Also housing has a non-zero weight and air resistance. Some weight weenies might object to having excessive housing, but this effect is minimal and probably the air resistance of these two is the main consideration.

Today, there are bikes that have whole-length housing for both the gear cables and brake cables (if they still use mechanicals; popularity of hydraulics seems to be increasing). Typically these bikes just put the housing for all cables inside the frame. It's a major pain in the ass to replace these, sometimes you can replace the inner wire with a tandem-length one and use the tandem-length inner wire to guide a new housing and then replace the tandem-length inner wire with a proper-length inner wire. But if you make the mistake of pulling the old housing out then you need a lot of effort with expensive magnetic cable pulling tools to guide the new housing. For steel frames such magnetic cable pulling tools won't work because the steel frame interrupts the magnetic field.

  • 1
    There is no technical need to put cables in housings inside tubes. It's perfectly possible to route brake/shift housings around the frame without even a single attachment, simply by wrapping them around the tubes in a slight helix. Works like a charm and removes all the headaches that usually come with replacing cables. It just won't look sleek... Commented Apr 11, 2021 at 18:07
  • @cmaster-reinstatemonica: But continuous rear brake housing will be less stiff than using frame stops.
    – Michael
    Commented Apr 12, 2021 at 5:31
  • @Michael I never put that into question. All I remarked upon was the original statement in this answer that whole-length housing bikes are basically required to be routed through the tubes (this has been edited out, thanks). And my comment itself only remarks upon the ease of repair. Commented Apr 12, 2021 at 6:33
  • I don’t think magnetic internal routing tools are terribly expensive. The Shimano/Pro one, for example, retails for just 15 dollars more than their polymer coated shift cable/housing kits. Pretty handy for any home mechanic with more than one or two internally routed bikes, but not essential. Even with nothing in the frame, you can usually get by with just a regular shift cable and a speed/cadence magnet; it just involved some fishing. It’s not “a lot of effort with expensive magnetic cable pulling tools” IMO, the magnetic tools and the high effort are more of an either-or thing.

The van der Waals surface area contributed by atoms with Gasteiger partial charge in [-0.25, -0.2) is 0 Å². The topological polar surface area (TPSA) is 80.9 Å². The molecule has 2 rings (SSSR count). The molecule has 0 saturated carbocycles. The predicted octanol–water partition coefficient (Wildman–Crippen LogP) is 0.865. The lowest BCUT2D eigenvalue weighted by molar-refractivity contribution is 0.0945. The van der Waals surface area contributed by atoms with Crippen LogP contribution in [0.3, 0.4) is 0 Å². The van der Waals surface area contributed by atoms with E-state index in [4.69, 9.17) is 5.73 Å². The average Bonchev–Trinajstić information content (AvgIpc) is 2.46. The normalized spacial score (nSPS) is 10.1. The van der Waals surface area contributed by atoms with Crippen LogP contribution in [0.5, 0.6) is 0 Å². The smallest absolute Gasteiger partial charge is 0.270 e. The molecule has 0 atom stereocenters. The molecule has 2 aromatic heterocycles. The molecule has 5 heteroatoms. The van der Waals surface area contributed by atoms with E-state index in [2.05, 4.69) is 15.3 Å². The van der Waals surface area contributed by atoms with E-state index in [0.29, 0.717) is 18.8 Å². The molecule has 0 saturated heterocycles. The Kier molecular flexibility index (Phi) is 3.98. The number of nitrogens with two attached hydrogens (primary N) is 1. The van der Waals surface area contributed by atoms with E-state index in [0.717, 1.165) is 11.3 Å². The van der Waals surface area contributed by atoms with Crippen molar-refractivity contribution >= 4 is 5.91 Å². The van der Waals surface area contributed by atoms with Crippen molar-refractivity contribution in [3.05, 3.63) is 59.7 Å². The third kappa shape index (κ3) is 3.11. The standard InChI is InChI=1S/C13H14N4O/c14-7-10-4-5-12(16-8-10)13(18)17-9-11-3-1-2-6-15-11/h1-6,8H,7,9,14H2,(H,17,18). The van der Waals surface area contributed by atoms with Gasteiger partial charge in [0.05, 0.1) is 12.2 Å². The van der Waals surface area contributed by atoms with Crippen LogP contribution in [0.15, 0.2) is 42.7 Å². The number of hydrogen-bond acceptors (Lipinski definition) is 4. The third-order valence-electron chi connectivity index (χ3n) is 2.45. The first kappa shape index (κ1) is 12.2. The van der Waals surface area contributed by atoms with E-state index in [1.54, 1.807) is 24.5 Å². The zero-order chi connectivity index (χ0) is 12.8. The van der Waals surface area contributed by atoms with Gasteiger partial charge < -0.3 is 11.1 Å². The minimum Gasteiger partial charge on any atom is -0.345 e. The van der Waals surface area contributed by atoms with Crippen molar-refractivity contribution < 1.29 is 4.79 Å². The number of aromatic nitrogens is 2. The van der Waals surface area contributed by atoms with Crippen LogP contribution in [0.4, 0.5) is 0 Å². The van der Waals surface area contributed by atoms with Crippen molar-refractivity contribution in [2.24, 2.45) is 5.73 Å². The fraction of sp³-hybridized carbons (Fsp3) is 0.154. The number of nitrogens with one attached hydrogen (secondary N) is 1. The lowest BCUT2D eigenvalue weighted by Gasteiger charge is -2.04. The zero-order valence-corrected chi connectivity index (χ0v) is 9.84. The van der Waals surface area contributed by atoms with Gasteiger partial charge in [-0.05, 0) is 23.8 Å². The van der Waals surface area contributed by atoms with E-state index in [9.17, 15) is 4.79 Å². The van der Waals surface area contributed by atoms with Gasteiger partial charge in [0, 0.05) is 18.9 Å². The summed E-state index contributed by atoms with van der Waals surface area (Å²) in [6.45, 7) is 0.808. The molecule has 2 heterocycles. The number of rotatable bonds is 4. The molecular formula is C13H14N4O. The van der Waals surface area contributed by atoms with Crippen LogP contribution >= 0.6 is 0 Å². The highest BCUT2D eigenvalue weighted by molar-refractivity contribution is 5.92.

– Pisco
    Commented Apr 12, 2021 at 15:24

You do not really need the housing functionally, the bowden runs straight between two fixed points. There is nothing that could compress or deform. It just works well as is. You only could add it as a mechanical protection but it is not customary and could add some additional unnecessary friction.


Racier bikes do it above all because it's weight that can be taken away. That may sound trifling, but you get to a light bike by marginal gains in lots of little places.

On other bikes it's about the compromise between squish and contaminant ingress.

Interrupted housing gives more entry points to water and dirt. So it needs to be replaced more and can be subject more easily to friction and poor feel.

All housing, but particularly traditional spiral brake housing, compresses under force. The more of it you have, the more compression is happening. So in other words if you compare the same brake and lever set up with interrupted housing versus continuous, the continuous setup has more of its lever throw being used up just on the housing compressing.

Front brakes have less distance to go and so this effect is usually minimal. Front brakes usually feel firmer than the back. When you give the back continuous housing, this disparate feeling is maximized. Some riders don't care about that but it really bothers others.

A case in point is the Speedvagen bare cable routing. I got to play with one once at NAHBS and it was pretty enlightening. Very symmetrical lever feel. It only works on seatmast frames with cantis or centerpulls, and executing it to not add much friction is probably very time-consuming. But I think there's a strong argument that given those other things, it's how the routing "should" be done. enter image description here

Compressionless brake housing mostly obliterates the issue, but it's more mechanically finicky and winds up needing replacement more often, so it's not all upside.